President Donald Trump reaches into his suit jacket to read a quote he made on Saturday regarding the events in Charlottesville, Va., as he speaks to the media in the lobby of Trump Tower in New York, Tuesday, Aug. 15, 2017. (AP Photo/Pablo Martinez Monsivais)
President Donald Trump is known to be an avid viewer of “Fox & Friends,” but on Wednesday morning, the show wasn’t entirely kind to him. Republican strategist Gianno Caldwell, who heads up Caldwell Strategic Consulting in Washington, D.C., broke down when talking about Trump’s response to the deadly Charlottesville violence.
Host Abby Huntsman first asked Johns Hopkins professor Wendy Osefo for her stance; Huntsman introduced the topic as the removal of Confederate monuments. However, Osefo quickly addressed the racism she saw in Charlottesville, saying, “This is not ‘talking points’ here; this is personal. And we as a nation, as a country, have to do better.”
Huntsman moved to Caldwell, saying, “There are good people on both sides of this debate. We talk about keeping these statues up, people that I’ve talked to have said this is about history. How do we move forward — how do we learn from those mistakes if we just tear everything down?” But Caldwell, clearly emotional, opened by saying, “Last night I couldn’t sleep at all. Because President Trump — our president — has literally betrayed the conscience of our country.”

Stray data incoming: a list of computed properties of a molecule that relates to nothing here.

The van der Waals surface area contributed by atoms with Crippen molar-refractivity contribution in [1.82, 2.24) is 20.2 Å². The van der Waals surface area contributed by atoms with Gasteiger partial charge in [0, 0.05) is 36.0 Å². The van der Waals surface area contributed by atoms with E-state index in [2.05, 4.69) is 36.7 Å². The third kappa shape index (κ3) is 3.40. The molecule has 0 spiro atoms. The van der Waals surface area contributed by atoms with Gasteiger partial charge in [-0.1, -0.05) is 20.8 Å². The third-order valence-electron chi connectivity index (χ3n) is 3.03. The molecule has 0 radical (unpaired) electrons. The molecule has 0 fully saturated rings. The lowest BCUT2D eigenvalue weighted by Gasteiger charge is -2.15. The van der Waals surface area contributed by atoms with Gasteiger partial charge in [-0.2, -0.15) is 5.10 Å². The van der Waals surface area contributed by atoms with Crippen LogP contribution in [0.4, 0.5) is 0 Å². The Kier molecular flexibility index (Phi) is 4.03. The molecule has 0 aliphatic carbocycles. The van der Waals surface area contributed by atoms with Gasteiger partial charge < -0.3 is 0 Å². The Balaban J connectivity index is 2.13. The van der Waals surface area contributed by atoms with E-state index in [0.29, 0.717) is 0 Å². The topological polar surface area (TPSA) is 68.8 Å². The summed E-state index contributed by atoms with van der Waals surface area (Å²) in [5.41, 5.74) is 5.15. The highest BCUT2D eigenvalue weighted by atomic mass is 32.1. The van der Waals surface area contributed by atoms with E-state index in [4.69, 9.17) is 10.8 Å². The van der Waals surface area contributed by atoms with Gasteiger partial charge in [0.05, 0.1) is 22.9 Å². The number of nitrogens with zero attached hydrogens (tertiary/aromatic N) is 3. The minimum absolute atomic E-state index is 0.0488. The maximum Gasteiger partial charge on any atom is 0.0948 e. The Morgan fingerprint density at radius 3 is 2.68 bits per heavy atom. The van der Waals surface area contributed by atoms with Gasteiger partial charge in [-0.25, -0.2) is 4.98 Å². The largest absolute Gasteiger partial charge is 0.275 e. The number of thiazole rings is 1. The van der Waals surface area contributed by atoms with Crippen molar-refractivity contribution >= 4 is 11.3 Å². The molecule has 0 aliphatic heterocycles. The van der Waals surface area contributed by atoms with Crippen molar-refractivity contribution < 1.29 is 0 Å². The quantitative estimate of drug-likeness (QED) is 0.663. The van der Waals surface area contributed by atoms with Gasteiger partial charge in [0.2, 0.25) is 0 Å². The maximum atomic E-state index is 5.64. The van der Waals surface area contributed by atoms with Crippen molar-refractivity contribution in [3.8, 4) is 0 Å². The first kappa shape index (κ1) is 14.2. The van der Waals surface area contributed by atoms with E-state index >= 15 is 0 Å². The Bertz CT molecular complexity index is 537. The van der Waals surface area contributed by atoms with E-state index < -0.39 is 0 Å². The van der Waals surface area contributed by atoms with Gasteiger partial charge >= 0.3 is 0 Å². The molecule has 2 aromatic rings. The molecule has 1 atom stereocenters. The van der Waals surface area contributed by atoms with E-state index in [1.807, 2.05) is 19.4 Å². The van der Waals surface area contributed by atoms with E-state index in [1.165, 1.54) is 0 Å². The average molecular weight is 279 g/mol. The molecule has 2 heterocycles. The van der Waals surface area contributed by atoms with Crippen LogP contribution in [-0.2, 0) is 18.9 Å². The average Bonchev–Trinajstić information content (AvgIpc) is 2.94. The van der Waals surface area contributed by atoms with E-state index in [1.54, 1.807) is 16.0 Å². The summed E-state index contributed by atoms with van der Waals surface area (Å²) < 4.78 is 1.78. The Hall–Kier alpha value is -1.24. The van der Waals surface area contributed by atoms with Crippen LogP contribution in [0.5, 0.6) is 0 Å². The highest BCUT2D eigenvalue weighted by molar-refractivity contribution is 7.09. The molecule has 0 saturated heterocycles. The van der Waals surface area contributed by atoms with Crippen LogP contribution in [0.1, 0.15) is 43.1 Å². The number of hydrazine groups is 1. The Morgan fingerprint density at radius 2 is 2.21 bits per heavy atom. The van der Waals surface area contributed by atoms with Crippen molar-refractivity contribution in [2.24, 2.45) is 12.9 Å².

Caldwell then hit back directly at Huntsman’s remarks, saying, “It’s very unfortunate that our president would say things like he did in that press conference yesterday when he says, ‘There’s good people on the side of the Nazis. They weren’t all Nazis. They weren’t all white supremacists.” He continued:
"Mr. President, good people don’t pal around with Nazis and white supremacists. Maybe they don’t consider themselves white supremacists and Nazis, but certainly they hold those views. This has become very troubling, and for anyone to come on any network and defend what President Trump did and said at that press conference yesterday is completely lost, and the potential to be morally bankrupt. I am sorry, no I believe that, and I’m being very honest as someone who has been talking about these issues for a very long time. I’m sorry that this is where we are right now."
Huntsman tried to return to her talking point of the Confederate statues, saying, “It’s a slippery slope. Where does that end? Where do you fall specifically on that debate?” Caldwell said, “People who are taking down the statues should do so legally. … You can’t destroy property. That’s against the law.”
“Fox & Friends” is generally friendly to Trump, and his Twitter feed often directly references the show — if he sees something he likes on “Fox & Friends,” he quickly tweets it out to his 36 million followers. The New York Times noted that “for no other reason than its No. 1 fan, ['Fox & Friends'] is the most powerful TV show in America.”